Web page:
- Inform the SSA that they should automatically pay your benefits under the Compassionate Allowance Rules
- Request reconsideration if you receive an initial denial from Disability Determination Services
- Help you confirm your attendance at a Consultative Examination
- Request a Hearing with an Administrative Law Judge (ALJ)
- Prepare you to be a good witness at your SSA hearing
- Represent you at your hearing and question the vocational and medical witnesses
- Read more about vocational experts here
- Learn more about medical expert testimony here
- Request review of an unfavorable decision with the Appeals Council
- Request review of an Appeals Council denial in Federal Court
If you file your application for benefits online at Social Security’s website, then you have 6 months to complete the application. Once you submit your application online, the SSA sends you an application summary in the mail. You must sign it and mail it back.
Additionally, once you receive a denial, you have 60 days to file an appeal. You must also meet the time limit set by the SSA. If you do not, then you will have to start the process over again. That means you will lose any benefits you could receive on any prior application.
WORK WITH YOUR LAWYER ON YOUR HEARING PREPARATION
In addition to medical records, your lawyer may request other evidence. For example, this may include letters from your doctor or former employer. Your lawyer may want to send in letters from your family or friends. Additionally, there may be other forms that your doctor can complete on your behalf. While these records are only additions to what is already in your SSA file, they can provide valuable support for your SSD and SSI claim.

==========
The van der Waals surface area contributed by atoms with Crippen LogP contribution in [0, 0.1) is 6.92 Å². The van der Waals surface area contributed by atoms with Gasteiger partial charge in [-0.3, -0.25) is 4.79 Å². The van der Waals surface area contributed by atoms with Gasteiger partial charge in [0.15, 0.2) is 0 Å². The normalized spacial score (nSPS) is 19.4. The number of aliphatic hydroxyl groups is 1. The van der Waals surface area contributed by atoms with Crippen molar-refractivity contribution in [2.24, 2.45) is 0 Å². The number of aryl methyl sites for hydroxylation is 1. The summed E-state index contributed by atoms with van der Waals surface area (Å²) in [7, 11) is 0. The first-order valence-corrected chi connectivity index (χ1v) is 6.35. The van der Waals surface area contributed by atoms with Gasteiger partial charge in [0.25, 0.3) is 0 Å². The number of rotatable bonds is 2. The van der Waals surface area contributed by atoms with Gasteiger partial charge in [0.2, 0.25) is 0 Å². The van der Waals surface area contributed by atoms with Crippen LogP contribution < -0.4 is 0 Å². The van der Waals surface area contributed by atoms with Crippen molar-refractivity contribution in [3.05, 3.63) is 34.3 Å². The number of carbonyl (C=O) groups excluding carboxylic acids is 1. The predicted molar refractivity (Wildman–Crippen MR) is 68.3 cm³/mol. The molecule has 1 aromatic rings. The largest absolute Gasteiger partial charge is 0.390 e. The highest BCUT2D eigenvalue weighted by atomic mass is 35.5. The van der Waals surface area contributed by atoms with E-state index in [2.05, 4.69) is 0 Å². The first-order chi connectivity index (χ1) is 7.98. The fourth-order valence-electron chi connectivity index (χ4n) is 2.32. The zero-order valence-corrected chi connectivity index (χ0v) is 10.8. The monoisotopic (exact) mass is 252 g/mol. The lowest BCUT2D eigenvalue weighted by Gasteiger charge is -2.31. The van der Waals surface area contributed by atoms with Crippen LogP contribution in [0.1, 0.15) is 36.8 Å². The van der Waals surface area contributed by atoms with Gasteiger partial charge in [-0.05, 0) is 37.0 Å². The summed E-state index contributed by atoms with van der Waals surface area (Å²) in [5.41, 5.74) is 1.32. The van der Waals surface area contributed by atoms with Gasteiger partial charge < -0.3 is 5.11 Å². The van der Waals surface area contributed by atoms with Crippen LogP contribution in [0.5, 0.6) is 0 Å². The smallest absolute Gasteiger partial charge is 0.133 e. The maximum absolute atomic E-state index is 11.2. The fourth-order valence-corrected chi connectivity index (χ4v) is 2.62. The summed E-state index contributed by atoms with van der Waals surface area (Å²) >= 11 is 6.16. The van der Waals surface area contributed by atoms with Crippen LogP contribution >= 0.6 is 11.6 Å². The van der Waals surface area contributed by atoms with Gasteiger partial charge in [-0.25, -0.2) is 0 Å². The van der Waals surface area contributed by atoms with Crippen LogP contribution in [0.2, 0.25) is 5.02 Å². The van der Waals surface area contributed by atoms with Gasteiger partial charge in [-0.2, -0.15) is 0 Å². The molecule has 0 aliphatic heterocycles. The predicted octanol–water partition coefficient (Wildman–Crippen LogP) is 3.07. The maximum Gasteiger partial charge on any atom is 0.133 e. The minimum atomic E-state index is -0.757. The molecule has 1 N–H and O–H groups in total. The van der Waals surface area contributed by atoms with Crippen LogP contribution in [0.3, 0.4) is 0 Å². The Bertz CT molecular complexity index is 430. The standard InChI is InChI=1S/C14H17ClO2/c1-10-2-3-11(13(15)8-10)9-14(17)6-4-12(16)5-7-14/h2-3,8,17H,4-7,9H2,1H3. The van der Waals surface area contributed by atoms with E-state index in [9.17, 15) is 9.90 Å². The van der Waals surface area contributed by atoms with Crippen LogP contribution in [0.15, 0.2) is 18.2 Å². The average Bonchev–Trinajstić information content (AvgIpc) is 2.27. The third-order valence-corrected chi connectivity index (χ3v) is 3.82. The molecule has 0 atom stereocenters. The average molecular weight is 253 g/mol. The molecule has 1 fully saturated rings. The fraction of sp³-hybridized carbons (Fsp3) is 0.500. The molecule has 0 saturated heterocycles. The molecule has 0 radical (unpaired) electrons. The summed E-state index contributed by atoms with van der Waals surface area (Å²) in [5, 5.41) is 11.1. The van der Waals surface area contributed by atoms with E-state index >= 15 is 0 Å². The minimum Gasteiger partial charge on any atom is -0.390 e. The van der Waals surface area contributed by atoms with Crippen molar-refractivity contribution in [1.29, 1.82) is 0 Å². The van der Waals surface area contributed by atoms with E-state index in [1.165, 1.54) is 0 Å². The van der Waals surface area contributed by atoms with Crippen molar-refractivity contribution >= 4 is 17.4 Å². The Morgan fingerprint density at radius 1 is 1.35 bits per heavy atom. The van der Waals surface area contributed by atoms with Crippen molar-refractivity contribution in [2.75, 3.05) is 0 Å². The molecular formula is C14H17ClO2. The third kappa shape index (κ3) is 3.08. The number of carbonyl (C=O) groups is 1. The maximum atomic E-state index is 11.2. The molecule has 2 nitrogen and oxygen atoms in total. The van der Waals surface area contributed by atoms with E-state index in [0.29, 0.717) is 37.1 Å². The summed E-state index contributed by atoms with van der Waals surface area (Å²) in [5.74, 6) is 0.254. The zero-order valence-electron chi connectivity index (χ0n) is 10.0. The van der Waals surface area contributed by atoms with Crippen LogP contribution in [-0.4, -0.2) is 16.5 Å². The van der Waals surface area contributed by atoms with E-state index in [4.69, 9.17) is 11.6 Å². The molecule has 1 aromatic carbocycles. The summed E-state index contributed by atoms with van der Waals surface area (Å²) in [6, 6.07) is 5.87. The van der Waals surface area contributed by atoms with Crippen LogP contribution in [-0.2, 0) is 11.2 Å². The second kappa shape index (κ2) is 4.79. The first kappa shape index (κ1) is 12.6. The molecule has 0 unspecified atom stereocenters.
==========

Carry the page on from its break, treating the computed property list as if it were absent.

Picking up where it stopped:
With your file complete and ready to go, you will then talk with your lawyer. This meeting provides crucial information regarding your claim and the court process. Your meeting is likely the final stage before going to your hearing, so make sure to ask questions at the meeting with your lawyer.
You have a hearing date. You have completed the Notice of Hearing forms and updated your medical records. Additionally, you have talked to your doctor about special forms and letters to be written on your behalf. Finally, you have prepared with your lawyer to testify at your hearing. Now it is time for the ALJ to hear your story. So take a deep breath, focus, and speak your mind. It’s the very best way to ensure you receive the help you need. If you need representation at your ALJ hearing, please contact Cannon Disability Law.
We offer a free review of your case. Also, you only pay an attorney fee is we win your case. If we do not win your benefits, then you do not owe an attorney fee. In the past 30 years, we have won over 20,000 SSDI and SSI cases. Contact us today. Put our legal experience to work for you.